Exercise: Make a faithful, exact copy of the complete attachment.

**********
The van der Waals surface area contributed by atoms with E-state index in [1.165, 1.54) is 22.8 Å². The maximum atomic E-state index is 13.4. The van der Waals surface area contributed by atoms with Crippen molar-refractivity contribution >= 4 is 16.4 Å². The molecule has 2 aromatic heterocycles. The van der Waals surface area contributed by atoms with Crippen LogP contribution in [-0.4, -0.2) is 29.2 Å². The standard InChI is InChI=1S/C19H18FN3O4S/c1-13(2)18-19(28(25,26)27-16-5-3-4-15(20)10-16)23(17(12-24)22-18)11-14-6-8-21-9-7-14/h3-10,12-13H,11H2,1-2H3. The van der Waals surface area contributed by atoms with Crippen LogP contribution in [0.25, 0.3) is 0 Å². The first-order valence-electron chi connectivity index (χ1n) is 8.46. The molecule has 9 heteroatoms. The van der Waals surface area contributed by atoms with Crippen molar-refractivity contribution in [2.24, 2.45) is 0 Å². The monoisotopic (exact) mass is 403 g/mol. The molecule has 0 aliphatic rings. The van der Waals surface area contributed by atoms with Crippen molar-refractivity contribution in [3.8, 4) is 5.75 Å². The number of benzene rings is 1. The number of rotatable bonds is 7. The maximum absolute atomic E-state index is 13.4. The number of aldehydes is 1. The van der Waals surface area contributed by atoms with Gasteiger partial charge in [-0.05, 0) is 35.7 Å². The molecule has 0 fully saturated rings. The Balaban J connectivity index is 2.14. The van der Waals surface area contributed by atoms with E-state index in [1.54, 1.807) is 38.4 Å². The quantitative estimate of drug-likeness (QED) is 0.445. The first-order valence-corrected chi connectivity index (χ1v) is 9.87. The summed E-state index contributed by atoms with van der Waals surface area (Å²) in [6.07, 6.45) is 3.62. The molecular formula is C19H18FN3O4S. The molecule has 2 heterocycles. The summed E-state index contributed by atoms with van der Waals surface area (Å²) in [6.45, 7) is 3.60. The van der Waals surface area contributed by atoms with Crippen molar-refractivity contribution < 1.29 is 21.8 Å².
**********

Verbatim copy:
The van der Waals surface area contributed by atoms with E-state index in [1.165, 1.54) is 22.8 Å². The maximum atomic E-state index is 13.4. The van der Waals surface area contributed by atoms with Crippen molar-refractivity contribution >= 4 is 16.4 Å². The molecule has 2 aromatic heterocycles. The van der Waals surface area contributed by atoms with Crippen LogP contribution in [-0.4, -0.2) is 29.2 Å². The standard InChI is InChI=1S/C19H18FN3O4S/c1-13(2)18-19(28(25,26)27-16-5-3-4-15(20)10-16)23(17(12-24)22-18)11-14-6-8-21-9-7-14/h3-10,12-13H,11H2,1-2H3. The van der Waals surface area contributed by atoms with Crippen LogP contribution in [0.25, 0.3) is 0 Å². The first-order valence-electron chi connectivity index (χ1n) is 8.46. The molecule has 9 heteroatoms. The van der Waals surface area contributed by atoms with Crippen molar-refractivity contribution in [2.24, 2.45) is 0 Å². The monoisotopic (exact) mass is 403 g/mol. The molecule has 0 aliphatic rings. The van der Waals surface area contributed by atoms with Crippen molar-refractivity contribution in [3.8, 4) is 5.75 Å². The number of benzene rings is 1. The number of rotatable bonds is 7. The maximum absolute atomic E-state index is 13.4. The number of aldehydes is 1. The van der Waals surface area contributed by atoms with Gasteiger partial charge in [-0.05, 0) is 35.7 Å². The molecule has 0 fully saturated rings. The Balaban J connectivity index is 2.14. The van der Waals surface area contributed by atoms with E-state index in [1.54, 1.807) is 38.4 Å². The quantitative estimate of drug-likeness (QED) is 0.445. The first-order valence-corrected chi connectivity index (χ1v) is 9.87. The summed E-state index contributed by atoms with van der Waals surface area (Å²) in [6.07, 6.45) is 3.62. The molecular formula is C19H18FN3O4S. The molecule has 2 heterocycles. The summed E-state index contributed by atoms with van der Waals surface area (Å²) in [6.45, 7) is 3.60. The van der Waals surface area contributed by atoms with Crippen molar-refractivity contribution < 1.29 is 21.8 Å².